Jan Cox Talk 3300

Extracting Emotional Words From Secondary Reality–With Humor


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Condensed News = See below
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Notes by TK

To extract words from second reality is equivalent to rescuing words from the hands of the cultural milieu of the church, say, or politicians. The desire for liberation is the wish for language to be made pure and efficacious; to remove it from the muddy ground of Life-induced thinking. Non-physically based emotions like fear, dread and depression are based on words; but they can be seen as humorous if seen from outside the normal secondary reality reaction. (58:04) #3300

Jan’s Daily Fresh Real News (to accompany this talk)

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Instructions In: How To See Without The Interference Of Inner Glasses
MAY 15, 2005 © 2005 JAN COX

When you’re of ordinary mind, Life doesn’t make sense – though Life forces men
to pretend to believe that there are explanations readily available thereof.
(It doesn’t matter how the ship may list, as long as you are convinced that
there are lifeboats waiting on other decks.)

Given the choice between seeing what’s really going on and what they
think is going on, men will choose what they think is going on.
(“Well do you blame them!?”)

One man was a geologist – until a god fell on him, causing him to exclaim:
“What the goddamn hell was that?”

“Your problems are in either your software or your hardware.”
“I’ve almost come to believe that I have no software.”
“Well…..in that case: there you are. I guess.”

There was once a gigantic, complex machine that ran beautifully, and although
some of its components thought & said it was malfunctioning and ready to fall apart,
the great machine ran beautifully,
(contemporaneously with the components’ assertions to the contrary).
(What a neat fictional scene to picture in your mind – no!?)

The Two Sets Of Eyes.
Wherever ordinary men look, they see their own ordinarily perceived views;
wherever the certain-man looks, he sees what’s there.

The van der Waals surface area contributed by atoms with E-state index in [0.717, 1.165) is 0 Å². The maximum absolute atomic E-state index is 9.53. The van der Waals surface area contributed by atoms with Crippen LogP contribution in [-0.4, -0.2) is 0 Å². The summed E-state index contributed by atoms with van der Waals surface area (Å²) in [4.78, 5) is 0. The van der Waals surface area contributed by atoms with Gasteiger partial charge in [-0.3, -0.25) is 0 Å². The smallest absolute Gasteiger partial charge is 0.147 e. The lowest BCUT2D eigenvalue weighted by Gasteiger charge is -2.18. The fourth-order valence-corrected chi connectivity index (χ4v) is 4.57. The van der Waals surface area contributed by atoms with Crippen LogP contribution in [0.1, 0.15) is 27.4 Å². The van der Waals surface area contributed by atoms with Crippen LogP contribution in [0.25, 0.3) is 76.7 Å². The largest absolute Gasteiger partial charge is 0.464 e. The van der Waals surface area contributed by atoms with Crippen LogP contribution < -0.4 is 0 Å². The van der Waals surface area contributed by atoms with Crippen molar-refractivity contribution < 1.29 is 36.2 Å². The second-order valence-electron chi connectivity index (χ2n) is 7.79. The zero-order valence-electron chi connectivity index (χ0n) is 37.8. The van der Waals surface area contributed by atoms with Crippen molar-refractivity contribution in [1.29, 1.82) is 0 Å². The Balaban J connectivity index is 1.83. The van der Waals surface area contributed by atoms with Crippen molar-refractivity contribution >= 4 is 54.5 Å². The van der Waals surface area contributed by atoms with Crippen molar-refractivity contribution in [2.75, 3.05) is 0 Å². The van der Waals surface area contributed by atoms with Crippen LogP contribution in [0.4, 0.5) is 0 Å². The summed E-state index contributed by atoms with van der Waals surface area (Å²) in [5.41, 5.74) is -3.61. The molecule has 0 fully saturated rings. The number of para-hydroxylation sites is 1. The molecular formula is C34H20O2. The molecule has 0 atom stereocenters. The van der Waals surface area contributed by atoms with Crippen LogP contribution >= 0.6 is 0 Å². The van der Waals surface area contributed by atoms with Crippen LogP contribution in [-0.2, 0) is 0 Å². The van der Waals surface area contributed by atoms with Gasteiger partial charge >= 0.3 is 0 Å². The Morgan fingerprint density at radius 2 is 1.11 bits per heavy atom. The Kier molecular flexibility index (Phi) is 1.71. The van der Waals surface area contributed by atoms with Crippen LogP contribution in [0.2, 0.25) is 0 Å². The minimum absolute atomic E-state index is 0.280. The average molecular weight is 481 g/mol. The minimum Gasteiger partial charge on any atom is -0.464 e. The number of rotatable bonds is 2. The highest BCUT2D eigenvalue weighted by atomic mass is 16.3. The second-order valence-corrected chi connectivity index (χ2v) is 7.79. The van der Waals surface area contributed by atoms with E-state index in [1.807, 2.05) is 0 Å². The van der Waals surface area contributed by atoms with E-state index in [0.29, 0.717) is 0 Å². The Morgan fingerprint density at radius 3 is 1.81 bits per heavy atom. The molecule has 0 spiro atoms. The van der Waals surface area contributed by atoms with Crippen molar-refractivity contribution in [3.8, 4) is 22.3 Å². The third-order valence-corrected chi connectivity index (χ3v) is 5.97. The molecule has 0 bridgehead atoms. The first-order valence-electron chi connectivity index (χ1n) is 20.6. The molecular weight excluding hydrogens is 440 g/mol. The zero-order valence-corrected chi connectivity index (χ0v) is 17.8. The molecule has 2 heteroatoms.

“One way to gauge the value of what you’re doing
is whether or not others are paying attention to what you’re doing.”
“And what precisely does that tell you?”
“Nothing – if what you’re doing is ordinary.”
Gophers never score high on popularity polls conducted by and among gazelles.
(“Tell me about it! — sometimes I don’t even show up on my own surveys!”)

Scientists feel relatively sure of what they know about the physical world,
and speak with calculated certainty thereabout;
on the other hand, ordinary men (who know nothing about it)
speak of the intangible world that exists in their minds, with passionate surety.
(Neat, huh!?)

“I see humanity en masse bobbing on a gigantic ocean;
six billion figures forever lashed together.”
“And where are you in all of this?”
“Watching it.”

Coincidentally, one man became convinced of the validity of that certain hunger
which drives a few men to devote their lives to restructuring their mental perceptions of the worlds both within and without, simultaneously with the instant of his death.
(One of his close companions privately hinted that accepting the idea is what brought on his demise, which caused great agitation among others who had known him.)

Words you never see falling from the mouth of the certain-man:
“But I get ahead of myself.”

One man never stuttered – he never found anything to stutter about.

There’s no telling what the mind of an ordinary man may think next,
same with the neural insurgent’s;
this is of no significance in one instance,
a do or die matter in the other.

Many things are too close to ordinary sight to be seen;
Life knows where it wants humanity looking.
(“Thanks be,” noted a solitary cowpoke, “that there remains room for
the stray, individual-mind.”)

Said a father to a son:
“When you don’t have far to fire, ‘tis easy to be a good shot.”
“‘Not-far-to-fire as in: no distance at all!?”
“Bulls eye!”

The proof of your ordinariness is that you enjoy story-telling more than reality.

The certain-man’s most productive periods are when he is being the certain-man.

You can make the ordinary smile by talking about ordinary things;
it takes more with the man-who-knows-what’s-going-on.

Dutiful soldiers march one-by-one – as do dumb ideas.

If actual remedial medications could be introduced into man’s mental-only-reality,
they would (from all conventional views) – do-more-harm-than-good.
Children enchanted by the telling of a tale, do not welcome an interruption thereof.
(At best, man’s position is: “Wake me, if you must – tomorrow.”)

One man is a firm believer in taking vitamin Stay Alert — and does so,
(at least as often as he can remember to).
“There’s the rub, huh paw!?”